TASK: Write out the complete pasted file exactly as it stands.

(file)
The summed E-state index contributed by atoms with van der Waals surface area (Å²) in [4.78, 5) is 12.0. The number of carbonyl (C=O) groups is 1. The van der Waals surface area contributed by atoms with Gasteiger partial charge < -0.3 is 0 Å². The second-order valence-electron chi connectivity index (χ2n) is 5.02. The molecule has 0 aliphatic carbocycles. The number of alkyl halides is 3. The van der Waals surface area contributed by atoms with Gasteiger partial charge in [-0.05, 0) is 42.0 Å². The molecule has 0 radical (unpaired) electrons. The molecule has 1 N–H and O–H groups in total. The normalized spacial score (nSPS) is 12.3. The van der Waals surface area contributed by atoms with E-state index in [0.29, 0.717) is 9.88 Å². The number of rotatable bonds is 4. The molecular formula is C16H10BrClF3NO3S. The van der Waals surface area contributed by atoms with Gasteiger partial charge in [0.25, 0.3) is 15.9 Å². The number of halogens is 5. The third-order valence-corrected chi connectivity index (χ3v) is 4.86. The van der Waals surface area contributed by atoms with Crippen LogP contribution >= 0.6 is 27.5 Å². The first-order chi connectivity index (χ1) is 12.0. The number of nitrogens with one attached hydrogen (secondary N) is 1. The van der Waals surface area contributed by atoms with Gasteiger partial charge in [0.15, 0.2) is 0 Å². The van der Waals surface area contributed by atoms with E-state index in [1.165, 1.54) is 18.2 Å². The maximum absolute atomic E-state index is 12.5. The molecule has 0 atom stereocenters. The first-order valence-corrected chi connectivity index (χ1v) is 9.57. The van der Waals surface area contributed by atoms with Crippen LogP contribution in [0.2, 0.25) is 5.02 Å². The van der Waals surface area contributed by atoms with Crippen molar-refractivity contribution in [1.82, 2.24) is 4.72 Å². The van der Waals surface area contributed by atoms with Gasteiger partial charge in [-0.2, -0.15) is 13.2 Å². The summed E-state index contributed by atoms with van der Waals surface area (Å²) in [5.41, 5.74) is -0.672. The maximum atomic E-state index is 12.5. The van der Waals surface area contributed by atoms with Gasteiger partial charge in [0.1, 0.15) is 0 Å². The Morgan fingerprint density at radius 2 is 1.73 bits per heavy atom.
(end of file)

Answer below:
The summed E-state index contributed by atoms with van der Waals surface area (Å²) in [4.78, 5) is 12.0. The number of carbonyl (C=O) groups is 1. The van der Waals surface area contributed by atoms with Gasteiger partial charge < -0.3 is 0 Å². The second-order valence-electron chi connectivity index (χ2n) is 5.02. The molecule has 0 aliphatic carbocycles. The number of alkyl halides is 3. The van der Waals surface area contributed by atoms with Gasteiger partial charge in [-0.05, 0) is 42.0 Å². The molecule has 0 radical (unpaired) electrons. The molecule has 1 N–H and O–H groups in total. The normalized spacial score (nSPS) is 12.3. The van der Waals surface area contributed by atoms with E-state index in [0.29, 0.717) is 9.88 Å². The number of rotatable bonds is 4. The molecular formula is C16H10BrClF3NO3S. The van der Waals surface area contributed by atoms with Gasteiger partial charge in [0.25, 0.3) is 15.9 Å². The number of halogens is 5. The third-order valence-corrected chi connectivity index (χ3v) is 4.86. The van der Waals surface area contributed by atoms with Crippen LogP contribution >= 0.6 is 27.5 Å². The first-order chi connectivity index (χ1) is 12.0. The number of nitrogens with one attached hydrogen (secondary N) is 1. The van der Waals surface area contributed by atoms with Gasteiger partial charge in [0.15, 0.2) is 0 Å². The van der Waals surface area contributed by atoms with E-state index in [1.165, 1.54) is 18.2 Å². The maximum absolute atomic E-state index is 12.5. The molecule has 0 atom stereocenters. The first-order valence-corrected chi connectivity index (χ1v) is 9.57. The van der Waals surface area contributed by atoms with Crippen LogP contribution in [0.2, 0.25) is 5.02 Å². The van der Waals surface area contributed by atoms with Crippen molar-refractivity contribution in [1.82, 2.24) is 4.72 Å². The van der Waals surface area contributed by atoms with Gasteiger partial charge in [-0.2, -0.15) is 13.2 Å². The summed E-state index contributed by atoms with van der Waals surface area (Å²) in [5.41, 5.74) is -0.672. The maximum atomic E-state index is 12.5. The van der Waals surface area contributed by atoms with Gasteiger partial charge in [0.1, 0.15) is 0 Å². The Morgan fingerprint density at radius 2 is 1.73 bits per heavy atom.